Worst Traffic Bottlenecks in America
Bottlenecks, no not the Budweiser kind. Rather the traffic congestion bottleneck that causes extreme delays can derail a truck drivers schedule. Which locations landed on American Transportation Research Institutes top 100 worst truck bottlenecks?
1. Atlanta Spaghetti Junction
Winner winner, spaghetti dinner! After analyzing over 600,000 heavy-duty trucks, the ATRI deemed the intersection of Interstates 285 and 85 North in Atlanta, known as the “Spaghetti Junction” is the most congested freight bottleneck in America.
2. I-95 at State Route 4 in Fort Lee, New Jersey
3. I-290 at I-90/94 in Chicago, Illinois
4. I-65 at I-64/71 in Louisville, Kentucky
5. I-71 at I-75 in Cincinnati, Ohio
6. SR 60 at SR 57 in Los Angeles, California
7. SR 18 at SR 167 in Auburn, Washington
8. I-45 at US 59 in Houston, Texas
9. I-75 at I-285 North in Atlanta, Georgia
10. I-5 at I-90 in Seattle, Washington
Which State Has the Worst Bottlenecks?
Texas has the most bottleneck of any state, with nine locations ranked among the top 50 worst. Washington has six locations in the top 50, California has five – primarily in the Los Angeles area, while Georgia has four.
Which City Has the Worst Bottlenecks?
Staying in the Lone Star state, the city with the worst bottleneck congestion is Houston. Not only does Houston have three locations in the top 15, it has six in the top 40. Seattle is another city with major bottleneck traffic congestion with five locations on the top 100 list.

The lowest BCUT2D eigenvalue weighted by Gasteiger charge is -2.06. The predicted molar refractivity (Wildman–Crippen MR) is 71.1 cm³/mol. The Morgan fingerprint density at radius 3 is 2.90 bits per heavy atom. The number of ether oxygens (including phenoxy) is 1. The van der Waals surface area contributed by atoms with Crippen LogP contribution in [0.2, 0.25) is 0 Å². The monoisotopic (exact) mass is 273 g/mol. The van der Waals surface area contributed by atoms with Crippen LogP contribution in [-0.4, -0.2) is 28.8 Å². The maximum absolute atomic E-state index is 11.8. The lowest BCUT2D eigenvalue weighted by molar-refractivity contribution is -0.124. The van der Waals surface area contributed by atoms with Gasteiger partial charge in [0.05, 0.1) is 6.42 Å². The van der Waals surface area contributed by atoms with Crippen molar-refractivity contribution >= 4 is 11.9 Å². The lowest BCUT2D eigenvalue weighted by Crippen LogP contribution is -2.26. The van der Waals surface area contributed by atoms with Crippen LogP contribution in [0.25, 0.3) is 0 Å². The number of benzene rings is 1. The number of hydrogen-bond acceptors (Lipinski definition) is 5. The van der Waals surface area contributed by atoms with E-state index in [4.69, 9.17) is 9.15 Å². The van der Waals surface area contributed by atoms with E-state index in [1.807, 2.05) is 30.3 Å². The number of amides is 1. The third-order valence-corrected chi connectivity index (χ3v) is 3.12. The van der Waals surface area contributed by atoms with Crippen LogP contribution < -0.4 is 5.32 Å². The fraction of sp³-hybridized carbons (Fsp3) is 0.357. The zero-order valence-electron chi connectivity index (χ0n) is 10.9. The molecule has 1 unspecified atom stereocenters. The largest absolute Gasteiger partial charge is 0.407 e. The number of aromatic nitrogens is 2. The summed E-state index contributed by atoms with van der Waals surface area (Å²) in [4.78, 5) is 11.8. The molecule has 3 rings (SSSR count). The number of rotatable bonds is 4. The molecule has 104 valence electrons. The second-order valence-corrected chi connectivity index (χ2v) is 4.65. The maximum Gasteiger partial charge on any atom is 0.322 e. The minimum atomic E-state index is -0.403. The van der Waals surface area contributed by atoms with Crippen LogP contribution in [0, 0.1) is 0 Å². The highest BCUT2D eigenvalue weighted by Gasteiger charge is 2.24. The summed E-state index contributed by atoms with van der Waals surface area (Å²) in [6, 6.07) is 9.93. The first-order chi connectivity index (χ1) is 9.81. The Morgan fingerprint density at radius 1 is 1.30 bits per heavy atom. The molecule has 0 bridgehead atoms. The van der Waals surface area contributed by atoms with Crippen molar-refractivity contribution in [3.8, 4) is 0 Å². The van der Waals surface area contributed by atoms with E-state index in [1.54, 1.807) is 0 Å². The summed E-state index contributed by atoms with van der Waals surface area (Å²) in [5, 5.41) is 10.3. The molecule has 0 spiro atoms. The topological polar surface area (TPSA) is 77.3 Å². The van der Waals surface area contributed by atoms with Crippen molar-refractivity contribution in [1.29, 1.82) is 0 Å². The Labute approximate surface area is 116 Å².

Difference Between Traffic Jam and Bottleneck
A bottleneck differs from a traffic jam because a bottleneck is caused by a road design or flaw in the timing of traffic lights. Bottleneck traffic can be limited if there is a proper redesign of the roadway, something that is extremely costly and time-consuming. The most common causes of bottlenecks are:
- Traffic Interruption – the most common causation of bottleneck traffic that includes railway crossings, tolls, stop signs or traffic lights.
- Lane Reduction – a merge caused by the reduction in the number of lanes.
- Merging – specifically when two major highways intersect.
American Trucking Association President Chris Spear sees the results of the ATRI study as an indication of infrastructure issues that the Trump Administration should address.
“With President Trump expected to press for significant long-term infrastructure spending, this ATRI analysis should be a key guide for deciding what projects are worthy of funding,” Spear said. “Ensuring the safe and efficient movement of goods should be a national priority and this report draws attention to the places where our highway network needs improvement in order to meet that goal.”